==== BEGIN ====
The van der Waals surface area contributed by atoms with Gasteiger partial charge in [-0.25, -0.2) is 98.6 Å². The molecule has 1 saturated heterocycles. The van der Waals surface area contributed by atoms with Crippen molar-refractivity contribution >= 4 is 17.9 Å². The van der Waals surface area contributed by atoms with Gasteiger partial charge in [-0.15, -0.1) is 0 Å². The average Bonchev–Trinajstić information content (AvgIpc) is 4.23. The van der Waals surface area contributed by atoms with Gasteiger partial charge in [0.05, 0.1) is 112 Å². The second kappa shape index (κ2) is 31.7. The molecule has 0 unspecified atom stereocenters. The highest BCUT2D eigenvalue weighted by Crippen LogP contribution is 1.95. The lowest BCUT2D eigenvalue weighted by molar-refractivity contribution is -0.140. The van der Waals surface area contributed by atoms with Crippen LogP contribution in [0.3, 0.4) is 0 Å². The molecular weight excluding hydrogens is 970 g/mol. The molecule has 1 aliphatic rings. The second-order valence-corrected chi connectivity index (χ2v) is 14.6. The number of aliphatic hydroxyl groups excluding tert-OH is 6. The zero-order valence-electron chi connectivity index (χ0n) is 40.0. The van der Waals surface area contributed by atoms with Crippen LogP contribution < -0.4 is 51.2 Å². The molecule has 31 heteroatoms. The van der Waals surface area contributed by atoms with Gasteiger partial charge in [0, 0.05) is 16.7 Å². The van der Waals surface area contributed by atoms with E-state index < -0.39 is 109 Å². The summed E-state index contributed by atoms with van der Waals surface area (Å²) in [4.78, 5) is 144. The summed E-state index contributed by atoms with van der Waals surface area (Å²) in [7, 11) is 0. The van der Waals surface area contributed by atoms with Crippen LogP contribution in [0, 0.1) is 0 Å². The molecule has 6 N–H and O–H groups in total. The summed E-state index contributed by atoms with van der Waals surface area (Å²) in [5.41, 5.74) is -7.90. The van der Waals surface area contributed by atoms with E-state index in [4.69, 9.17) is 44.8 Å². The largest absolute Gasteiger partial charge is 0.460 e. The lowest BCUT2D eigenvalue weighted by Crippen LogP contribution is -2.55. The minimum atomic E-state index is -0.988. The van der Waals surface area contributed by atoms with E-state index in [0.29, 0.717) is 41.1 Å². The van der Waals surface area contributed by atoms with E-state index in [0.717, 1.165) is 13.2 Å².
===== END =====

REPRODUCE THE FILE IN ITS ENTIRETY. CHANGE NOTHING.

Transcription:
The van der Waals surface area contributed by atoms with Gasteiger partial charge in [-0.25, -0.2) is 98.6 Å². The molecule has 1 saturated heterocycles. The van der Waals surface area contributed by atoms with Crippen molar-refractivity contribution >= 4 is 17.9 Å². The van der Waals surface area contributed by atoms with Gasteiger partial charge in [-0.15, -0.1) is 0 Å². The average Bonchev–Trinajstić information content (AvgIpc) is 4.23. The van der Waals surface area contributed by atoms with Gasteiger partial charge in [0.05, 0.1) is 112 Å². The second kappa shape index (κ2) is 31.7. The molecule has 0 unspecified atom stereocenters. The highest BCUT2D eigenvalue weighted by Crippen LogP contribution is 1.95. The lowest BCUT2D eigenvalue weighted by molar-refractivity contribution is -0.140. The van der Waals surface area contributed by atoms with Crippen LogP contribution in [0.3, 0.4) is 0 Å². The molecular weight excluding hydrogens is 970 g/mol. The molecule has 1 aliphatic rings. The second-order valence-corrected chi connectivity index (χ2v) is 14.6. The number of aliphatic hydroxyl groups excluding tert-OH is 6. The zero-order valence-electron chi connectivity index (χ0n) is 40.0. The van der Waals surface area contributed by atoms with Crippen LogP contribution < -0.4 is 51.2 Å². The molecule has 31 heteroatoms. The van der Waals surface area contributed by atoms with Gasteiger partial charge in [0, 0.05) is 16.7 Å². The van der Waals surface area contributed by atoms with E-state index < -0.39 is 109 Å². The summed E-state index contributed by atoms with van der Waals surface area (Å²) in [4.78, 5) is 144. The summed E-state index contributed by atoms with van der Waals surface area (Å²) in [7, 11) is 0. The van der Waals surface area contributed by atoms with Crippen LogP contribution in [0, 0.1) is 0 Å². The molecule has 6 N–H and O–H groups in total. The summed E-state index contributed by atoms with van der Waals surface area (Å²) in [5.41, 5.74) is -7.90. The van der Waals surface area contributed by atoms with E-state index in [4.69, 9.17) is 44.8 Å². The largest absolute Gasteiger partial charge is 0.460 e. The lowest BCUT2D eigenvalue weighted by Crippen LogP contribution is -2.55. The minimum atomic E-state index is -0.988. The van der Waals surface area contributed by atoms with E-state index in [0.29, 0.717) is 41.1 Å². The van der Waals surface area contributed by atoms with E-state index in [0.717, 1.165) is 13.2 Å².